I also wanted to read her views with open mind to be sure I had not let bias get in the way of good science. Those of you who have followed my work know that I abhor bias in science.  In Proteinaholic, I go into details about the role of industry funding in the corruption of scientific literature, but bias does not only come in the form of money.

While I am not funded by the big veggie lobby, I have become vegan. In other words, I do not eat animals, not just because I think it is healthier, but also because of the effects of consuming animals on the environment, not to mention the ethical implications of eating meat.  It is therefore feasible to say that I am subject to a bias of sorts.

I initially changed my diet due to concerns for health.  My hope for this book was to share what I learned about the health effects of animal protein.  I have learned much about the nutritional benefits of plant based diets, but my goal was not to make people go vegan.  When I counsel patients in my office I do not let my ethics affect my medical advice.  As such, I advise that the majority of the diet be plant food, but I allow for some meat consumption, thereby steering my patients to a diet very similar to Denise’s.

Shall We Begin?

I will go through Denise’s criticisms one by one in systematic fashion, but first let me give an overview.

I wrote this book after doing an extensive amount of study as to the optimal diet.  If you have read Proteinaholic you know, and Denise agrees, that I did an enormous amount of research.

My goal was NOT to say that protein is not needed, nor was it to say you must be vegan.  Rather, I have come to the conclusion that a predominately plant based diet is optimal for human health, but when I suggest people eat more plants I am constantly faced with the inevitable question, “But where do I get protein?”

As I point out in Proteinaholic, people are constantly looking for more and more protein. Food companies now advertise protein like crazy, knowing that it will lure people in.  NHANES (National Health and Nutrition Examination Survey) data shows that we are not even close to having diets deficient in protein, yet we are grievously lacking in fiber.  On top of that, and despite our relatively high protein consumption, we continue to get sicker and fatter.  This is obviously not only due to protein consumption, but why would that individual macronutrient get so much glory?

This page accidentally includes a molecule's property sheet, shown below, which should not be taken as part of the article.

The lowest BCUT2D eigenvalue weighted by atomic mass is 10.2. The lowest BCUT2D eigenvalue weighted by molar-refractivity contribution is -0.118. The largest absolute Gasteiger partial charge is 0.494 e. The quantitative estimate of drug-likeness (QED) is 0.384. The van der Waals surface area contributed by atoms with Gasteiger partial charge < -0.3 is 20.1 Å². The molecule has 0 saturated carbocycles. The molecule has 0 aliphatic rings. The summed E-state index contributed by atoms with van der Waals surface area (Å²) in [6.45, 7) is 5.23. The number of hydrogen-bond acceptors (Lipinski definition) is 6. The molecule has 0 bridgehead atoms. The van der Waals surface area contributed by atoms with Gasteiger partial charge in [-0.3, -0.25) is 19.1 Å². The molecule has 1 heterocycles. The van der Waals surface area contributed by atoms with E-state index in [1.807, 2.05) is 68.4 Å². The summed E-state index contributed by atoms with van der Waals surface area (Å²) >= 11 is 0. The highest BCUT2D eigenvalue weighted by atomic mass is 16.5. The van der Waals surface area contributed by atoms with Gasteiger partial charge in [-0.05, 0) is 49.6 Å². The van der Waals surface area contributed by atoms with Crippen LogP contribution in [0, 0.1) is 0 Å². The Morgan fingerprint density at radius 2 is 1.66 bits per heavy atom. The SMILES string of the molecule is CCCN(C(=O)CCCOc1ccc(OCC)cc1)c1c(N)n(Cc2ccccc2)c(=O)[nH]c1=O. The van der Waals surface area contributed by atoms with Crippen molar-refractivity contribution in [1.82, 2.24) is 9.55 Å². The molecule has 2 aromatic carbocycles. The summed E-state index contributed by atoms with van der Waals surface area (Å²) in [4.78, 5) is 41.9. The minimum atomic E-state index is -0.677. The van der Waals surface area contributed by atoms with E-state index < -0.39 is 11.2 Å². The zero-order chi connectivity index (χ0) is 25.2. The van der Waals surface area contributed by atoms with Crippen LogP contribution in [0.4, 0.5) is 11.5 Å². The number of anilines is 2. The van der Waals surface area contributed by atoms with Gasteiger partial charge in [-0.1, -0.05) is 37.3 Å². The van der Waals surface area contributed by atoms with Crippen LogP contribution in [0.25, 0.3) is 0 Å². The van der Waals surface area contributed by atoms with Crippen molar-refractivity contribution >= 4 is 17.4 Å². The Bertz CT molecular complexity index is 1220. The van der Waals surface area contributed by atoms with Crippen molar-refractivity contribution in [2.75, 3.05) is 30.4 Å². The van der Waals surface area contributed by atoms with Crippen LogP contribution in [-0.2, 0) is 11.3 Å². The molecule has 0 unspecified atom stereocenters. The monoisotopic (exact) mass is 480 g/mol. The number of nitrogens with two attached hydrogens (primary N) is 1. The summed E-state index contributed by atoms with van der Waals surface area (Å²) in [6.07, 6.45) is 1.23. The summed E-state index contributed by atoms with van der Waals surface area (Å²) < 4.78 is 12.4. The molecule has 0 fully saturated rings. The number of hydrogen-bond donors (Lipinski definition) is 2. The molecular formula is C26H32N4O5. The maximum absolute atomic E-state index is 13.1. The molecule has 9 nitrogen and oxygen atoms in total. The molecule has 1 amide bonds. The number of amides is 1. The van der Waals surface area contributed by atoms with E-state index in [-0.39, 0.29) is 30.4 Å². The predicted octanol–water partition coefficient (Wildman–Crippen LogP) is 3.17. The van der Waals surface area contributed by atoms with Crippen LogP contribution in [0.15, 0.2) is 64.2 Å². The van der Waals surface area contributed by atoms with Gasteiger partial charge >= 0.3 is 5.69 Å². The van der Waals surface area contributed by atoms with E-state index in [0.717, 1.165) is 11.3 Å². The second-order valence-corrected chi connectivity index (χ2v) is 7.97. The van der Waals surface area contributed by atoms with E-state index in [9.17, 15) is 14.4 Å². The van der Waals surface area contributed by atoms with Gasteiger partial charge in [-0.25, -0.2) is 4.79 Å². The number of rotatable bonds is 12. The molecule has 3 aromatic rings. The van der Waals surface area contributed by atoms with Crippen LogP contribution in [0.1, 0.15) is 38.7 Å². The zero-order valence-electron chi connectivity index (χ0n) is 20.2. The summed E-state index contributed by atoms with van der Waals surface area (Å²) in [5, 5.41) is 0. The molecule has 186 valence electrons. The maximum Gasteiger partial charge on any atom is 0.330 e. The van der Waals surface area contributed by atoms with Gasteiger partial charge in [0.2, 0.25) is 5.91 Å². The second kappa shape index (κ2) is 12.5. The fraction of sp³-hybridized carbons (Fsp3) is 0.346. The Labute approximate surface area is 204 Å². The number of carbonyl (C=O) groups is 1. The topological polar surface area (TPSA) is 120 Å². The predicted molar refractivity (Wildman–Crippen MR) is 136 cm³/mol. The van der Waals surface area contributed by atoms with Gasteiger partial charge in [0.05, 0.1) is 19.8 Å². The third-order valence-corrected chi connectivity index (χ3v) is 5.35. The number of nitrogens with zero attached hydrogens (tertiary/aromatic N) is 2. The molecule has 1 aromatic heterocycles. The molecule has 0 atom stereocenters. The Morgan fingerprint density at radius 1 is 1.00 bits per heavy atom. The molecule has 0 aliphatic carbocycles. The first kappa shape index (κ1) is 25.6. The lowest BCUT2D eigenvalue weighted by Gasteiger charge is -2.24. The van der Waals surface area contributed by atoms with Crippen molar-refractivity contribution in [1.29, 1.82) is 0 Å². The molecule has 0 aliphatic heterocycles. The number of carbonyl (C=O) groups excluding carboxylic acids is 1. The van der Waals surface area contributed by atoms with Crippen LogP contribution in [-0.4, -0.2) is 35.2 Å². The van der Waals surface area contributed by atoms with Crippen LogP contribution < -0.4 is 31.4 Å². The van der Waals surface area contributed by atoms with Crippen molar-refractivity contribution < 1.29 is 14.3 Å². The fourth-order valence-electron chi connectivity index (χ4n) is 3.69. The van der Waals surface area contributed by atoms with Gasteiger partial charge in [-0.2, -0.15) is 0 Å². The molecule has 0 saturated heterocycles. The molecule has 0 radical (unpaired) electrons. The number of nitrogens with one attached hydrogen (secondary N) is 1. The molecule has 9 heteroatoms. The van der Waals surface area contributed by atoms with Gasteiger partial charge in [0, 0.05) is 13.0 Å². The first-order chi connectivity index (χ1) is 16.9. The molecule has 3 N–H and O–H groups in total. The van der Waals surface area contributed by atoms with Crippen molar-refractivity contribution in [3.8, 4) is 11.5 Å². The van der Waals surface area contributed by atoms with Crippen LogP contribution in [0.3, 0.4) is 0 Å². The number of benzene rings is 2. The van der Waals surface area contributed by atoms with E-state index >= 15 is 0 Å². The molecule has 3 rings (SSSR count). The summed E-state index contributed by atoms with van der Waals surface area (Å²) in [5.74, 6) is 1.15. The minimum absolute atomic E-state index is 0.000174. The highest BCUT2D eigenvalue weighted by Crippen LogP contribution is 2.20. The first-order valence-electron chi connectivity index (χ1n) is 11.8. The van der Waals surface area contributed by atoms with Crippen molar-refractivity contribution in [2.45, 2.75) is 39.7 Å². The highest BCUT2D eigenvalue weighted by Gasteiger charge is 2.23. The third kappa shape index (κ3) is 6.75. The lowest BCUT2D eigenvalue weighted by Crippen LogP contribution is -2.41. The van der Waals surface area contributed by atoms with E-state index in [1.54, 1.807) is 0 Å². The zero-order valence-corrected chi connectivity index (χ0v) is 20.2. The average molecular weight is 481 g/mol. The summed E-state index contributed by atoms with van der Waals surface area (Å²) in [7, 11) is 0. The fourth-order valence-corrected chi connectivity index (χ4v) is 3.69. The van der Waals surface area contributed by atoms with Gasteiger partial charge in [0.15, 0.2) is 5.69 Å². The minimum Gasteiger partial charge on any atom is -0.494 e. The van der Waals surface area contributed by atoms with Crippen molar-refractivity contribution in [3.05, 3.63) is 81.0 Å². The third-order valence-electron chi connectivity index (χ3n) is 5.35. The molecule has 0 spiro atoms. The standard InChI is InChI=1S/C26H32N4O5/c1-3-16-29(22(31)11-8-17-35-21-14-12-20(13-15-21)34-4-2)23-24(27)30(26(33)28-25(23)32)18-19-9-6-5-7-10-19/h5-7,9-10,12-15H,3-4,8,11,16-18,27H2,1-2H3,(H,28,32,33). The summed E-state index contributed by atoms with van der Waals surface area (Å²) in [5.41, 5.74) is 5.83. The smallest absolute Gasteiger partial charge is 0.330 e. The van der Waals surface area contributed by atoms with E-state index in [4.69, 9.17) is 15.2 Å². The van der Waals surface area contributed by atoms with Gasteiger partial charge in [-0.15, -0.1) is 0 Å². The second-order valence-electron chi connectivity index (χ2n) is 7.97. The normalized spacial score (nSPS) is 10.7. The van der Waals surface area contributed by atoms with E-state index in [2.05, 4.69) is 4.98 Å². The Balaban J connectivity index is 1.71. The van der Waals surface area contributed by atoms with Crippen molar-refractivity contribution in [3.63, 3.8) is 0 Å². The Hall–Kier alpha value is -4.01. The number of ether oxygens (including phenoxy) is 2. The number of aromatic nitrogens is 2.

I have mentioned that Denise’s lack of experience does not discredit her but, as Dr. Campbell pointed out, “I am the first to admit that background and academic credentials are certainly not everything, and many interesting discoveries and contributions have been made by “outsiders” or newcomers in various fields. On the other hand, background, time in the field, and especially peer review, all do give one a kind of perspective and insight that is, in my experience, not attainable in any other way.”

To take it even further, experience in a clinical setting is the real testing ground for any nutritional hypothesis.  Even the most respected PhD researchers often miss the forest for the trees.

I wrote this book because I had extensive experience treating people suffering from obesity and diseases of western civilization.  I have used low carb, high protein, ketogenic diets extensively in the past, and still use them today prior to surgery.  I have seen how people respond and how often they fail.

My reputation depends on success and I have seen the huge benefits of a plant based diet, and the amazing successes my patients achieve when adapting a plant based lifestyle.

Patients who heed my advice have incredible weight loss, but you can lose weight on any diet.  They also have incredible improvement on markers of disease, but you can see this too on many low carb diets.